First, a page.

It's All Geeks to Me There's a connection between the muddy utopianism of Woodstock and 'Hell and High Water ... Geeks to the Rescue," a multimedia benefit for Nicaraguan survivors of Hurricane Mitch. Specifically, it's an electronic connection, between Woodstock's CyberVillage in upstate New York and Geeks here in the city. Thanks to a video conference hookup, Woodstock MC Wavy Gravy and festival musicians will be swapping notes with Summer of Love musicians and leaders attending the Geek party, and getting an earful of Geek performers. Technological marvels aside, the Geek fest is an old-fashioned variety show with honorable intentions and worthwhile attractions. Multi-instrumentalists Rube Waddell will create a roving three-man carnival with rusted-out Appalachian folk, back-porch blues, and drunken sea chanteys, while the Ali Khan Band will texture Sufi music with reggae and hip-hop grooves. And that's just the beginning: look for Carnaval dancers Birds of Paradise, Lilith alum Deb Pardes, and a slew of others on four stages throughout the night. The show starts at 9 p.m. at the Transmission and Paradise Theaters, 11th Street & Folsom, S.F. Admission is $12-15; call 643-0270 or check out www.geekapalooza.com.
Play the Blues, Punks! You could say that Andre Williams and the Jon Spencer Blues Explosion need each other; Williams gives Spencer credibility, and Spencer gives Williams exposure. Williams was, and is again, everything that Spencer admires: an impeccably dressed bluesman with a salacious smile and a dirty mind. Williams' first big hit came in 1956 with the slow-grind "Bacon Fat," followed by an insinuating little number called "Jail Bait"; by the '60s he was producing for Motown, which fired and rehired him half a dozen times. By the '80s, he was strung out and broke, but rehab and persistent fans revived his career, and in 1997, punk label In the Red (which released Spencer's first album) put out Silky, a raunchier-than-ever comeback -- songs like "Pussy Stank" don't leave much room for misinterpretation. Last fall's Blues Explosion party album Acme finds Spencer's wife (Boss Hog's Christina Martinez) getting down with producer Williams, musically speaking, in bluesy hootenanny with hip-hop stylings supplied by the Automator and Luscious Jackson's Jill Cunniff. Andre Williams & the Countdowns open for the Jon Spencer Blues Explosion at 8 p.m. at the Fillmore, 1805 Geary (at Fillmore), S.F. Admission is $16.50; call 346-6000.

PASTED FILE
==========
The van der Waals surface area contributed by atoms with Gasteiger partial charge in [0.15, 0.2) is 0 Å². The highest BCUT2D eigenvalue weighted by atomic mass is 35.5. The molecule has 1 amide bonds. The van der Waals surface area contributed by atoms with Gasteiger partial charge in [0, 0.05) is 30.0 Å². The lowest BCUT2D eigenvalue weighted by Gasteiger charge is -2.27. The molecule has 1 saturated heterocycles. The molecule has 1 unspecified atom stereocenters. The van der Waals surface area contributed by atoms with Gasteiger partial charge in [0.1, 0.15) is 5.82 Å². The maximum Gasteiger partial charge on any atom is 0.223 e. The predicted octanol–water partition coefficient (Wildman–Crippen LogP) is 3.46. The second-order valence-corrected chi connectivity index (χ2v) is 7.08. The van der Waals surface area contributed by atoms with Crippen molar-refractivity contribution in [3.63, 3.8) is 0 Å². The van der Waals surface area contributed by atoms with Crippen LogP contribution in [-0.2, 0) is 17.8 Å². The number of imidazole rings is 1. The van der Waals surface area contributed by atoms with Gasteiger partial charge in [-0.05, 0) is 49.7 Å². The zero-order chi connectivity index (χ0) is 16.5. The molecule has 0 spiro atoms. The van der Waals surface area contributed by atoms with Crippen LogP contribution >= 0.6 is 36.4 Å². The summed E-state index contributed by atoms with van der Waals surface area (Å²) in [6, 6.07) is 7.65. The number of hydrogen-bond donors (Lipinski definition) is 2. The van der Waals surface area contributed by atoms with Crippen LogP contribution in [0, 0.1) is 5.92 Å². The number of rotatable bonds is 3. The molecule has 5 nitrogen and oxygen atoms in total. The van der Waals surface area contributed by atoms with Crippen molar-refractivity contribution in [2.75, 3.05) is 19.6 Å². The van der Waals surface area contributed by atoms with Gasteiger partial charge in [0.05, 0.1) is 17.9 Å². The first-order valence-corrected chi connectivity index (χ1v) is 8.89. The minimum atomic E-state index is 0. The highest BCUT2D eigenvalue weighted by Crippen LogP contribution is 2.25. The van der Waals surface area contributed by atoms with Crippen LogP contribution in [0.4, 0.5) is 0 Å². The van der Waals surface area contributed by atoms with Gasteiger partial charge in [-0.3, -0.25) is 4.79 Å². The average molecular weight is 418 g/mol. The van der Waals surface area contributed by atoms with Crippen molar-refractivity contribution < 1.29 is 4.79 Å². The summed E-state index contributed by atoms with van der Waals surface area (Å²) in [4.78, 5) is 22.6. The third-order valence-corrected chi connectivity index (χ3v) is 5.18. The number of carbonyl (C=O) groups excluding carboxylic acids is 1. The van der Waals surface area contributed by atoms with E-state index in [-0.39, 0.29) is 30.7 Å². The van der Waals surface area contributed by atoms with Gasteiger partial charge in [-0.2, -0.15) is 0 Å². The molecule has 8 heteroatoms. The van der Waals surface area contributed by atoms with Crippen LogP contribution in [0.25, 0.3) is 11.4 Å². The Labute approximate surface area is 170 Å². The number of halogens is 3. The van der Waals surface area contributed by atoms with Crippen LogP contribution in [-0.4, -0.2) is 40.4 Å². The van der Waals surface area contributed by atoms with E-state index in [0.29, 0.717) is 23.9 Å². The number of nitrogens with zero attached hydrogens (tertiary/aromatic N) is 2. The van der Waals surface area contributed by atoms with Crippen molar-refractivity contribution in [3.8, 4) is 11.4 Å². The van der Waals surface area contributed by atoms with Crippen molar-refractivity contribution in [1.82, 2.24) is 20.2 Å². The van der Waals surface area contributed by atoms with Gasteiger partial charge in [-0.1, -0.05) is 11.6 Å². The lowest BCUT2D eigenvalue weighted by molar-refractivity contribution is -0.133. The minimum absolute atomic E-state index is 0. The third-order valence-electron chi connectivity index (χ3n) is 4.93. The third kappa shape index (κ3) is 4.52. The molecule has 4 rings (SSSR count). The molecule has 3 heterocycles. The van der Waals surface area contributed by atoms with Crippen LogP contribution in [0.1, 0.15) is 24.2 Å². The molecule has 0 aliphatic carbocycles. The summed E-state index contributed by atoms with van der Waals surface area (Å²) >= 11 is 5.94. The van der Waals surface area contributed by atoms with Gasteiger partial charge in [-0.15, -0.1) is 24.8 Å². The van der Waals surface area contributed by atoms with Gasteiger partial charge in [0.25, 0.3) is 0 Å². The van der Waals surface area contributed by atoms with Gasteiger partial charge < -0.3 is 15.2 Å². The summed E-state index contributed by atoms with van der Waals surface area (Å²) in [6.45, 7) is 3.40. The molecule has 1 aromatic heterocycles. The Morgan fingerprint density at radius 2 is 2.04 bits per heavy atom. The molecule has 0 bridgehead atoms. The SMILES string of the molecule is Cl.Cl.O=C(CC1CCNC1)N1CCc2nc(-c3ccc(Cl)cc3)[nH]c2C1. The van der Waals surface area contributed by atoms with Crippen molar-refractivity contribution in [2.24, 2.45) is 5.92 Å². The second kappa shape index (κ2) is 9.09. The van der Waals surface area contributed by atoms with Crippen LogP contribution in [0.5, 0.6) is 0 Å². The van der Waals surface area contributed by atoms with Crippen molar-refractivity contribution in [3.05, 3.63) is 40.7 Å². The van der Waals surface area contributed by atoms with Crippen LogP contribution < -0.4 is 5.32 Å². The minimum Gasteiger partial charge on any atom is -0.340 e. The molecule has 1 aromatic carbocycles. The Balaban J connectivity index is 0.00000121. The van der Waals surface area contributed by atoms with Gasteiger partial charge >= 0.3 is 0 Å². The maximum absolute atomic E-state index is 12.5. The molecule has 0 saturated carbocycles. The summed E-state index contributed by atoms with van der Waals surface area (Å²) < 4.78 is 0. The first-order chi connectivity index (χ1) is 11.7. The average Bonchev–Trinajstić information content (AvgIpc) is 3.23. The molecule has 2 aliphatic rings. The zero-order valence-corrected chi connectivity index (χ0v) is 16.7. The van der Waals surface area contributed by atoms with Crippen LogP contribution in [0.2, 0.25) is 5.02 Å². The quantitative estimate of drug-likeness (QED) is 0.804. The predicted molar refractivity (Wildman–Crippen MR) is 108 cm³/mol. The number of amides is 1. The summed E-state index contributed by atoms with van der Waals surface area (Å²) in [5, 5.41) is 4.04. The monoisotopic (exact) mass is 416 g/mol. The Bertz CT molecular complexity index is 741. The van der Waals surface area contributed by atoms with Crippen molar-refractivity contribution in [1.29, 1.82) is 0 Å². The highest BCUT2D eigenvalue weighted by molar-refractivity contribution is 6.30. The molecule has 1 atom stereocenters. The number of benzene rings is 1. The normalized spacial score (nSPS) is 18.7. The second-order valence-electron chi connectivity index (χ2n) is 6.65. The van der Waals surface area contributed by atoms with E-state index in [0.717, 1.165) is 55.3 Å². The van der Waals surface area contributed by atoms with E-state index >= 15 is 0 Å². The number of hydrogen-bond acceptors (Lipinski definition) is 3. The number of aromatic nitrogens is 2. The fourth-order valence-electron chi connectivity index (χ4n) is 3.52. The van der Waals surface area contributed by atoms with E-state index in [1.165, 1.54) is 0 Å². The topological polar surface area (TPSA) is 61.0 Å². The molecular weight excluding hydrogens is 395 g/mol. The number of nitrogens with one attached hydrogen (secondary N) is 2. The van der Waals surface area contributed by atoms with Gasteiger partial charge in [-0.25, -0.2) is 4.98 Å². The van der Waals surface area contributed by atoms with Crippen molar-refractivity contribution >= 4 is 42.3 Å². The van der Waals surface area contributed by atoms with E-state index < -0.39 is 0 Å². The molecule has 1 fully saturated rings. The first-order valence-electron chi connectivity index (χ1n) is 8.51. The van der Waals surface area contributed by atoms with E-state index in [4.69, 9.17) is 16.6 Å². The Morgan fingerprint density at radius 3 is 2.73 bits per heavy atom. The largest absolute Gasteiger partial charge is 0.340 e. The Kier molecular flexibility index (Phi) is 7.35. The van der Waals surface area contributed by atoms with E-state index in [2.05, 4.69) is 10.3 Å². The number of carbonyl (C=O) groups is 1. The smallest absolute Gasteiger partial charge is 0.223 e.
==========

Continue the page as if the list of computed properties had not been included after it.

Boogie Chillen Of course, if Jon Spencer just seems like too much of a scene, there's always the weekly barbecue and hoedown known as "Swamp Boogie." Pray for good weather, because jambalaya and pineapple upside-down cake taste better with summer heat and cold beers, and from a diner booth on Eli's back patio (decorated in fine style with old car parts and cookware doubling as musical instruments), you can watch the sun set behind the power lines and unruly bougainvillea blossoms spilling over the fence. The Oaktown Medicine Show stages a bluegrass jam for mandolin, washtub bass, and washboard; roots band Joe Buck shows off its thunder broom and pedal steel prowess. The music begins at 6:30 p.m. at Eli's Mile High Club, 3629 MLK Jr. Way, Oakland. Admission is $6; call (510) 655-6661.
There's a Riot Goin' On With 60 Second Wipeout, Berlin's Atari Teenage Riot has perfected the art of bracing, blow-your-hair-back white noise. It's digital hardcore, a kind of electronic entropy created by shrieking, knob-twiddling kids who bend screaming metal riffs around the clanking of heavy machinery and adrenalized dance beats. It looks like glassy-eyed teens who've spent too much time in the dark. It sounds like a semi plowing into an angry mob. Eventually, of course, it'll sound like the X Games or some kind of soft drink, so enjoy its perverse pleasures while you can. Mocket opens the show at 9 p.m. followed by Add N to X at the Great American Music Hall, 859 O'Farrell (at Polk), S.F. Admission is $12-14; call 885-0750.
It's a Terrible Thing to Lose One's Mind The music that didn't fit in to the Flaming Lips' four-CD sonic experiment Zaireeka eventually became The Soft Bulletin, which the Lips bring to the Music Against Brain Degeneration Revue. The Lips' release of Zaireeka, whose four CDs can be played simultaneously or alone, stemmed from their "Parking Lot Experiment," a kind of chance music created when hundreds of people got together to blast singer Wayne Coyne's various cassette tapes from their car stereos. Fans have come to expect that kind of mind-bending provocation ever since the Lips' psychedelic mash of guitars, fuzz, and static hit college radio, which is where tourmates Robyn Hitchcock and Sebadoh always found a home for their musical musings as well. Thanks to Jonathan Demme's Storefront Hitchcock, more people have discovered Hitchcock, late of the Soft Boys, and his happily surreal little world of dead wives and men with light-bulb heads. Lou Barlow, meanwhile, seems to have adjusted his thinking with The Sebadoh: The lyric lo-fi lovesickness has been tempered by a new drummer and guitarist Jason Lowenstein's harder rocking edge, and ever since Folk Implosion, Barlow seems less interested in killing former bandmate J Mascis. Sonic Boom's E.A.R. opens the show at 8 p.m. (also Wednesday) at the Fillmore, 1805 Geary (at Fillmore), S.F. Admission is $21.50; call 346-6000.
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